Diabetic foot care in Sweden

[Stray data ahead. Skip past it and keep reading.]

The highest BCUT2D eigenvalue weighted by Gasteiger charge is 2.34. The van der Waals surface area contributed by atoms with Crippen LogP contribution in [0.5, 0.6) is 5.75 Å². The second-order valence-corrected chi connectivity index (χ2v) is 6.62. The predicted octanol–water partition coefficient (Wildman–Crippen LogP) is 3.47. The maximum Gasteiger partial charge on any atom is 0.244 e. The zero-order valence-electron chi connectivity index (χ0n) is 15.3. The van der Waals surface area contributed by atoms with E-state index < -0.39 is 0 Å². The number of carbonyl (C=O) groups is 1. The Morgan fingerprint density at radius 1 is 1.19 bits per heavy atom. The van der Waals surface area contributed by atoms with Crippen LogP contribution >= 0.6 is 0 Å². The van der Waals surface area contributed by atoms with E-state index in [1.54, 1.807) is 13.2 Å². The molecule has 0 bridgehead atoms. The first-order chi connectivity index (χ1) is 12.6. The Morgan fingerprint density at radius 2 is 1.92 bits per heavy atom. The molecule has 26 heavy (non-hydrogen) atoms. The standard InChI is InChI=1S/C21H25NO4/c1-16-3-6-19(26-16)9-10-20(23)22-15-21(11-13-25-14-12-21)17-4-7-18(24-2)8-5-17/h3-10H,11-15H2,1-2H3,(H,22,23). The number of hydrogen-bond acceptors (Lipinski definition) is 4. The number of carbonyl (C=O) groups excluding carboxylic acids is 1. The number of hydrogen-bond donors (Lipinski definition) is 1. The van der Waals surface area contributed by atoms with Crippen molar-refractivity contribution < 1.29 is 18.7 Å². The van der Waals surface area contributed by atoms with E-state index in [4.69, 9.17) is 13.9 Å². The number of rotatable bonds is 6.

Abstract: Diabetes mellitus (DM) is a growing global disorder associated with several complications that include micro- and macrovascular disturbances. Conditions affecting the foot make up one of the major complications of the disease. The overall aim of this thesis was to investigate how developed the diabetic foot care is in Sweden, with the ultimate goal being to identify areas needing improvement. This thesis is based on two papers: In Paper I, a national inventory was made of a caregiver’s organization for diagnosis and treatment of diabetic osteoarthropathy, using a questionnaire addressed to all Swedish hospitals with an emergency department for orthopedic patients. There was a 95% response rate. Three respondents reported never having had any contact with patients with diabetic osteoarthropathy, resulting in an analysis of 57 questionnaires. Most of the respondents (79%) specified an absence of established procedures for managing patients with osteoarthropathy. The most common diagnostic method was clinical diagnosis and conventional plain radiography (95%). MRI or scintigraphy was used by 19% and 10.5% of the respondents, respectively. As a treatment method, 84% used a total contact cast, and 38% orthoses. Two clinics indicated a treatment duration of less than 3 months, thirty clinics (53%) a treatment duration of 3-6 months, and sixteen clinics (28%) a duration of 6-12 months. Only four clinics indicated duration longer than 12 months, while two clinics did not provide any treatment. We noticed a lack of adequate guidelines for the optimal management of diabetes osteoarthropathy. In Paper II, the objective was by a questionnaire to investigate at a national level the organization of multidisciplinary team (MDT) care of patients with diabetes mellitus (DM) and foot complications in all Swedish hospitals, and to what extent they are in line with the Stockholm Consensus Statement from an 1998 assembled expert panel on how to organize treatment and prevention of foot lesions in patients with DM. The response rate was 92 %. Eighty-four percent of the responding hospitals have a foot team. Most of the teams have access to an internal medicine specialist, chiropodist and orthotist. Fewer teams have reported access to an orthopaedic surgeon and infectious disease specialist, and only half to a vascular surgeon. In the joint MDT evaluations of outpatients, the majority report regular input of an internal medicine specialist, podiatrist and orthotist. Approximately 50 % report presence of an infectious disease specialist and orthopaedic surgeon, but only a few of a vascular surgeon. When evaluating hospitalized patients there is a reduction in attendance of all specialists. There is low registration of amputation rate and healed foot ulcers. The existence of adequate guidelines could not be confirmed. Conclusion: The inventory of the management of patient with DM and osteoarthropathy indicates a national need for an improvement in knowledge as well as guidance regarding the early diagnosis and optimal treatment of this condition. Regarding the recommendations in the Stockholm Consensus Statement, they are mostly adopted among large and medium-sized hospitals in contrast to small, which could reflect an unequal health care at a national level. Vascular surgeons seldom attend MDT evaluations, and there is a low regular input of infectious disease specialists oriented toward orthopedic infections. There is a remarkable decrease in attendance of all specialists in MDT evaluations of hospitalized patients. We find no support for the ability of hospitals to evaluate their work by potential quality control markers. Our study indicates that national surveys can be valuable in evaluating healthcare organization and management of patient with DM and foot complication.

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